The evangelization of the country was planned in close agreement with Pope Gregory, and took care to respect existing traditions. Pagan temples and holy places were not to be destroyed, but to be converted to Christian use; and pagan feasts were to be superseded by Christian ones. This is consistent with the pattern of evangelization throughout the first millennium, which saw Christianity as a fulfilment of what went before, rather than a contradiction of it. Even in Rome itself, temples of Juno had a tendency to become churches dedicated to Our Lady. (It is only with the Spanish colonial evangelizations of the mid-second millennium that the policy of making a clean break with the past began: a policy that works faster but whose effects are not always permanent).

In the far west of Britain, where British bishops had survived the pagan invasions – or where they had fled to escape them – Augustine was less successful in establishing his authority. The traditions of the Celtic church were different from the Roman ones, and bishops who had guided their people for generations were not about to submit to a jumped-up missionary from overseas. It took several generations for the whole of Great Britain to become Christian and for the English and British liturgical traditions to be reconciled.

Augustine died at Canterbury on 26 May 604 or 605.

– Universalis


Sirach 36:1, 4-5A, 10-17

Have mercy on us, Master, Lord of all, and look on us,
cast the fear of yourself over every nation.
Let them acknowledge you, just as we have acknowledged
that there is no God but you, Lord.
Send new portents, do fresh wonders,
win glory for your hand and your right arm.
Gather together all the tribes of Jacob,
restore them their inheritance as in the beginning.
Have mercy, Lord, on the people who have invoked your name,
on Israel whom you have treated as a first-born.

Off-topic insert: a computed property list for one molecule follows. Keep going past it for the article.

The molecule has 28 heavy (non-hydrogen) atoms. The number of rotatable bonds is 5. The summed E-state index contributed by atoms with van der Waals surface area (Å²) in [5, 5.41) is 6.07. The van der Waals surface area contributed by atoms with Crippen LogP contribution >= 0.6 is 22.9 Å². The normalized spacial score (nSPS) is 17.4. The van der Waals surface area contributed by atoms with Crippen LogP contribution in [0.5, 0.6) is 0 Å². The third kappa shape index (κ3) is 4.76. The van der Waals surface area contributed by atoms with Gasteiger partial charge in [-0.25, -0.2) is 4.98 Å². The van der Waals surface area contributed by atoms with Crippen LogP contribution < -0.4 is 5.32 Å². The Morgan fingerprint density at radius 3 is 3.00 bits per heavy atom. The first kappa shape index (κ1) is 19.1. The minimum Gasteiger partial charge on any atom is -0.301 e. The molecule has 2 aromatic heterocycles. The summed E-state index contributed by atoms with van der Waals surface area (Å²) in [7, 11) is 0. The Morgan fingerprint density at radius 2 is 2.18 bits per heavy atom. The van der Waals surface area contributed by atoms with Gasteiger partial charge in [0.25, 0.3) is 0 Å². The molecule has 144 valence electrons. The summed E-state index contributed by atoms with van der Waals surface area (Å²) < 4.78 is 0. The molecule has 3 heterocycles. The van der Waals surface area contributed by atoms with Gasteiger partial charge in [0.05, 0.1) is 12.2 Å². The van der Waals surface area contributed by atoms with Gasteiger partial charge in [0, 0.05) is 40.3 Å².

Show compassion on your holy city,
on Jerusalem the place of your rest.
Fill Zion with songs of your praise,
and your sanctuary with your glory.
Bear witness to those you created in the beginning,
and bring about what has been prophesied in your name.
Give those who wait for you their reward,
and let your prophets be proved worthy of belief.
Grant, Lord, the prayer of your servants,
in accordance with Aaron’s blessing on your people,
so that all the earth’s inhabitants may acknowledge
that you are the Lord, the everlasting God.


Mark 10:32-45

The disciples were on the road, going up to Jerusalem; Jesus was walking on ahead of them; they were in a daze, and those who followed were apprehensive. Once more taking the Twelve aside he began to tell them what was going to happen to him: ‘Now we are going up to Jerusalem, and the Son of Man is about to be handed over to the chief priests and the scribes. They will condemn him to death and will hand him over to the pagans, who will mock him and spit at him and scourge him and put him to death; and after three days he will rise again.’

James and John, the sons of Zebedee, approached him. ‘Master,’ they said to him ‘we want you to do us a favour.’ He said to them, ‘What is it you want me to do for you?’ They said to him, ‘Allow us to sit one at your right hand and the other at your left in your glory.’ ‘You do not know what you are asking’ Jesus said to them. ‘Can you drink the cup that I must drink, or be baptised with the baptism with which I must be baptised?’ They replied, ‘We can.’ Jesus said to them, ‘The cup that I must drink you shall drink, and with the baptism with which I must be baptised you shall be baptised, but as for seats at my right hand or my left, these are not mine to grant; they belong to those to whom they have been allotted.’

When the other ten heard this they began to feel indignant with James and John, so Jesus called them to him and said to them, ‘You know that among the pagans their so-called rulers lord it over them, and their great men make their authority felt. This is not to happen among you. No; anyone who wants to become great among you must be your servant, and anyone who wants to be first among you must be slave to all. For the Son of Man himself did not come to be served but to serve, and to give his life as a ransom for many.’


“Jesus was walking on ahead of them; they were in a daze, and those who followed were apprehensive.”

The background to today’s reading is the journey that Jesus makes to Jerusalem. By this time, Jesus had already predicted his death twice to his disciples, but they had always been confused about what he was referring to in the past. Now as they make their way to Jerusalem, the awful realization begins to dawn on them that this wasn’t a victory march, it was more like a lamb going to its slaughter. They become afraid, yet Jesus walks ahead of them, back straight, ready to meet what he has long foretold, what he has long known.